When we encounter a driver who cuts us off in traffic, do we believe he meant to be violent? What about the relative who nags you about the status of your love life? Was it her objective to irritate you?
What we believe is another’s “intention” colors how we perceive the tone of an email, text, social media post, or even a lack of a response. But in fact, what we presume about someone else’s motives reflects our perception of what we believe to be true of this world and the human condition.
Instead of hunkering down in an assumption and then becoming angry, resentful, offended, sad, and distressed; why not do something about it? Here are six tips to free yourself:
1. Take a beat.
Before reacting in the moment to something that’s been said or you’ve read, ask yourself, What do I really know about this person? What do I think they're aiming to do? When we know very little about a person, how can we possibly make conclusions about the innermost part of their mind? We can’t.
2. Evaluate your beliefs.
What do you regard as truth in this lifetime? Do you feel unworthy and therefore think that everyone is critical of everything you do? Are you convinced success emboldens people to look down on everyone below them? We have to take responsibility for our own frame of reference. Sometimes we can project that onto something that isn’t there.
3. Practice compassion.
Not everything is as purposeful as we think. Accidents happen. People are distracted by pain, worry, and stress beyond what we know in the moment. (For example: The person whose phone rings during yoga class. Do you think they wanted that to happen?)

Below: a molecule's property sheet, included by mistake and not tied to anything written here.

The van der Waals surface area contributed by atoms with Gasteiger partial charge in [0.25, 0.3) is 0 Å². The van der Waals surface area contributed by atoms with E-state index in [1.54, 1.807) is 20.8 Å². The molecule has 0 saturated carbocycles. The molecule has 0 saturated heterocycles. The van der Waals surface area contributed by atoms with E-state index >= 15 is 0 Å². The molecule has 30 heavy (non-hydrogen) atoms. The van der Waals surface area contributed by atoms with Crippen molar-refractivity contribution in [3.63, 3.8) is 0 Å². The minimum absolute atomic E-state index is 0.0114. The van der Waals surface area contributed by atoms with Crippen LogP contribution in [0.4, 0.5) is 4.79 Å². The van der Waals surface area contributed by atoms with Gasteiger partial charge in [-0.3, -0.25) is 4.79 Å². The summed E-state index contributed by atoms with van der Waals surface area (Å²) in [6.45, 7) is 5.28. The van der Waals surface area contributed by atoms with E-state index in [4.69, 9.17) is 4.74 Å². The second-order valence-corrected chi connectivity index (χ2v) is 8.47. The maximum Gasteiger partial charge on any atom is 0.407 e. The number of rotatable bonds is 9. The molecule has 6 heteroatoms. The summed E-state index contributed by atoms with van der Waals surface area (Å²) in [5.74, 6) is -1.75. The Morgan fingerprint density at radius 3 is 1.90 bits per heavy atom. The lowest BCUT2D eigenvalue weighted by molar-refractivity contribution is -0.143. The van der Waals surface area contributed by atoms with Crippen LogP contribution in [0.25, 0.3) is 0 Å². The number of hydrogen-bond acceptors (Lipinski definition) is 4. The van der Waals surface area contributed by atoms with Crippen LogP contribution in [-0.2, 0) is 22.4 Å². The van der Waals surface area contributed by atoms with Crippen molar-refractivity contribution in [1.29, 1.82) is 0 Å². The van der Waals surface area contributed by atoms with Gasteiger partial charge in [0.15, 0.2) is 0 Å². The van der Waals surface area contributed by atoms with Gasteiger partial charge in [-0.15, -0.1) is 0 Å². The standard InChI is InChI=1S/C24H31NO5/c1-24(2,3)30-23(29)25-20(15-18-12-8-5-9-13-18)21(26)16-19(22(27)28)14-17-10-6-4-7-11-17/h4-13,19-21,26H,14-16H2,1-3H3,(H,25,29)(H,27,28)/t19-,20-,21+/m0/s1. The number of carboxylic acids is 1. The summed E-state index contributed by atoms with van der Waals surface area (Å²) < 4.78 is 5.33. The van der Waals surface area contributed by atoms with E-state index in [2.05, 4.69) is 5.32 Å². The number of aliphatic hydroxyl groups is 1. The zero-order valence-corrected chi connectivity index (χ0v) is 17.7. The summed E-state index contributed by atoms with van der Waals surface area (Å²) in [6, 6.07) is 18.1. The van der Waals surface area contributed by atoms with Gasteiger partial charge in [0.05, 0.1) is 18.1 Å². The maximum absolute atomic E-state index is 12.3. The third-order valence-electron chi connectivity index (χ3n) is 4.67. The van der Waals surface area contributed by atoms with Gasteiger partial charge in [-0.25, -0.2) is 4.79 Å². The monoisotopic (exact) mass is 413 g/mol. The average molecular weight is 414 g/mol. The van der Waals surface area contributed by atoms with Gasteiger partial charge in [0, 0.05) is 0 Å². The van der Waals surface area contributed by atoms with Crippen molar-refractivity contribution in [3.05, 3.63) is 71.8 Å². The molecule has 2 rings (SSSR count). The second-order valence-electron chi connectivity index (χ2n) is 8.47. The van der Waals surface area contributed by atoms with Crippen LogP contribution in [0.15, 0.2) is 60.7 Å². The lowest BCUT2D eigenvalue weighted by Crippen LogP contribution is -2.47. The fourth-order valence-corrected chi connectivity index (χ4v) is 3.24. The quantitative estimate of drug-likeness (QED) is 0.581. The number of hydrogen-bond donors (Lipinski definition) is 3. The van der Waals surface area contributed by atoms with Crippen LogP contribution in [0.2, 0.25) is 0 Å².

4. Ask for clarification.
Sometimes it’s best to flush out a contentious situation in a calm, open way by asking the other person what they intended to do, or what had they wanted to accomplish. You may get an honest answer and you may not. But at least you can try to give it a chance. Some people do not act with purpose, they're just unconsciously reacting. The point is, you’ll now know what kind of person you’re dealing with instead of assuming a false reality. You might be surprised to find it was a simple misunderstanding and you grow closer because of this conversation.
5. State it upfront.
We’re not immune to someone misconstruing our intentions, either. Sometimes it’s helpful to just say what it is with something like, “I don’t mean to sound critical but I’m trying to understand _______. Help me to get it from your perspective.” Or, “It’s my intention for this meeting to be more of a free flowing conversation of ideas and everyone should get a chance to contribute.” Stating clearly what the tone of the agenda is can neutralize hostility for a sensitive topic or set an expectation for trying something out of the ordinary.
6. Be the change.
The more we act in the way of our higher selves, plants the idea in others. We have the ability to inspire or expire each other’s vitality in very small but impactful ways. Having the feeling of being understood is unanimous for everyone. We shape our own destiny by practicing more love and empathy for those around us and expanding our comprehension of who someone is, is a meaningful way to do that.
Tuesday, July 29, 2014
and important for a good relationship! I won't get too much into sex~since some people are uncomfortable with the topic and don't want to see video/article from the Huffington Post flagged for being "indecent". I also won't get into my honey and I's preference or experience......but found this to be very interesting from a women's point of view.
The article is about oral vs. penetration when it comes to sex for hetero and lesbian relationships.
Thursday, July 24, 2014
Always find time to take Turkey out for a good run and play on the field. Didn't take much to tucker him out, and just in time.....monsoon thunderstorm~at least the lightening and thunder part are here! So far Turkey isn't terrified, but still resting at my feet. From the looks of the flashes, out the corner of my eye, it could get scary :P